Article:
Tag Archive | @Voimaoy

Sixty Seconds with: Josh Bertetta

Ten answers to ten questions in 20 words or fewer. That’s less time than it takes to burn a match*.

(*Depending on the length of the match and your tolerance for burned fingers, obviously)


Our newest Flash! Friday winner is Josh Bertetta. Be sure to check out his bio at his winner’s page! Read his winning story here, then take one minute to get to know him better.

1) What about the prompt inspired your winning piece?  Writer’s block. Instead of pushing through it, I went with it and wrote from there.

2) How long have you been writing flash? Since about late July/early August 2014.

3) What do you like about writing flash? The wide ranging possibilities and writing a story that leaves a lot to the readers imagination within a small space.

4) What flash advice would you give other writers? Shoot from the hip and don’t censor yourself.

5) Who is a writer we should follow, and why? Voima Oy. I feel her pieces are written from a place of kindness and gentleness. Moving, thought provoking stories.

6) Do you participate in other flash contests, and which? Angry Hourglass (Flash Frenzy)—(if anyone has recommendations for others, please let me know). {Editor’s Note: Ohhh, delicious loads of them! Look here. Two brand new ones starting tomorrow.}

7) What other forms do you write (novels, poetry, articles, etc)? A novel, essays on mythology, religion/spirituality, culture, and my first screenplay (a short) is close to production.

8) What is/are your favorite genre(s) to write, and why? No favorite. Looking forward to maybe one day branch out from what I already write in–fantasy.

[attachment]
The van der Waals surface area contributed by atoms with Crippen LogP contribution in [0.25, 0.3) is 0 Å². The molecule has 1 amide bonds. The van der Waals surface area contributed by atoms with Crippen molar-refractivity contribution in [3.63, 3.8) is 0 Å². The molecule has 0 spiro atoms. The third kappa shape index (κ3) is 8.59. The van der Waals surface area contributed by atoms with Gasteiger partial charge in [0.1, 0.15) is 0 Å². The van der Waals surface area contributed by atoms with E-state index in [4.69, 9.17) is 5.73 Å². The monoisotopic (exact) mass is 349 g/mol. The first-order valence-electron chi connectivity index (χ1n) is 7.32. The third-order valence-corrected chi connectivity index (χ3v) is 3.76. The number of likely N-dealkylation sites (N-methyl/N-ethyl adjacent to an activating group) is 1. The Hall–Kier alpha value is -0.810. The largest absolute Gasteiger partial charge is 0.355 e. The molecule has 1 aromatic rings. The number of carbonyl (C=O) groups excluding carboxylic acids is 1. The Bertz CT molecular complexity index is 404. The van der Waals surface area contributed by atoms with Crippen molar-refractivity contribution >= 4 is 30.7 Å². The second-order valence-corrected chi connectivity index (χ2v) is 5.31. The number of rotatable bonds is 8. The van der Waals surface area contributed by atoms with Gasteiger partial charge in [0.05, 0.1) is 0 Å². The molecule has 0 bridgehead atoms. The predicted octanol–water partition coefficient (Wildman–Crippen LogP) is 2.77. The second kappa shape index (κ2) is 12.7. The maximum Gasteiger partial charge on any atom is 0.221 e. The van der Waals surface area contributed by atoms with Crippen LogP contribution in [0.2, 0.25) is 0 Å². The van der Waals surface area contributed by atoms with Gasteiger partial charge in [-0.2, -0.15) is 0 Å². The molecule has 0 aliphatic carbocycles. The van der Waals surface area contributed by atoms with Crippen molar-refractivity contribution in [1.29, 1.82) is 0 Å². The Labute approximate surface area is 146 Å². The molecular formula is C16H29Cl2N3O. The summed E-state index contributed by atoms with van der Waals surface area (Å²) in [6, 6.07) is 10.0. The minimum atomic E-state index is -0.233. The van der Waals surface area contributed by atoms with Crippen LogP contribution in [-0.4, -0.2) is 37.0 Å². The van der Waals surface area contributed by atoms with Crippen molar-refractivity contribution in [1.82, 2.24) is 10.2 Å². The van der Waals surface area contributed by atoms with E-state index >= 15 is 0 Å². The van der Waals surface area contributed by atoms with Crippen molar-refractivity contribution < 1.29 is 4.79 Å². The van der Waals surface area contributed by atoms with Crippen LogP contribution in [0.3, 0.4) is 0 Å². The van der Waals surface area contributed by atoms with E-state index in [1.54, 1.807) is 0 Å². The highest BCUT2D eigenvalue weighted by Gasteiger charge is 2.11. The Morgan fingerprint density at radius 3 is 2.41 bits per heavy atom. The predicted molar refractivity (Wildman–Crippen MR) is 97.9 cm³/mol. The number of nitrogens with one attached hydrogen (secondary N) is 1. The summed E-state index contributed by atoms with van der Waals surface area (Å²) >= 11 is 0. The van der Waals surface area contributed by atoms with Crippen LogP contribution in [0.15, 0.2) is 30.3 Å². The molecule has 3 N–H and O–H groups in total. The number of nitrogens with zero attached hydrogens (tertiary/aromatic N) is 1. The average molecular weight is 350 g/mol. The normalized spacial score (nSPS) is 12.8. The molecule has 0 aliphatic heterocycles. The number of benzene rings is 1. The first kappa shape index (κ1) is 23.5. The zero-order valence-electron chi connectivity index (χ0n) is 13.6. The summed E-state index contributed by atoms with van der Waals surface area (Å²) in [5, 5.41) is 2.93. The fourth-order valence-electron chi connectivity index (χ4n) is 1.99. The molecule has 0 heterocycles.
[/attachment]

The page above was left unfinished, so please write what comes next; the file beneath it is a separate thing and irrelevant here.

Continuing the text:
9) Tell us about a WIP.  Currently seeking literary representation for my novel, an international epic literary fantasy grounded in history, rooted in myth.

10) How do you feel about dragons? European dragons just want someone to talk to. Chinese dragons are better than any roller coaster.

Flash! Friday Vol 2 – 42: WINNERS!

Welcome back! You’ve proved yet again to be the fiercest writing dragons anywhere; every time I’m sure you couldn’t possibly set a new record or outwrite yourselves, you do. In fact I’m pretty sure I’ve written that exact sentence every week for the past two months. Writers everywhere are going to be battering your doors down for your magical writing secrets. Thank you again for writing these stirring, disturbing, funny, dark, frightening, heart-wrenching, mind-blowing stories. And thank you for being the totally off-the-charts, supportive writers you are. HUGS FOR EVERYBODY! -oops. Apologies to whoever I just scratched with a talon.

And finally: a MASSIVE thank you to those who donated to the Flash! Friday lair this week. We have plans in the works for Flashversary (coming up CRAZY! FAST! December 5) and Year 3, most of which will cost a gem or two. (One hint (shhhh): did someone ask for a winners’ anthology, hmmmm?) Thank you, thank you for your support.

Reminder note: Flash! Friday entries are judged 100% blind; judges — we currently have a panel of five — see neither authors’ names, Twitter handles, or community comments until after results are submitted.        


Judge Aria Glazki (who deserves an award of her own; only imagine the herculean task this week!) says:  None of us expected such an abundant turnout of writers–and stories–but then this community never goes for the expected. The one predictable factor, of course, is the range of style, form, premise, and emotion in your stories.  An outsider may think reading nearly 100 stories on the same prompt can become tedious, but due to your talents and imaginations, it truly does not.  While I can highlight only a few of the submissions, I encourage everyone to explore them all and find your own favorites.

Here are this week’s Special Mentions: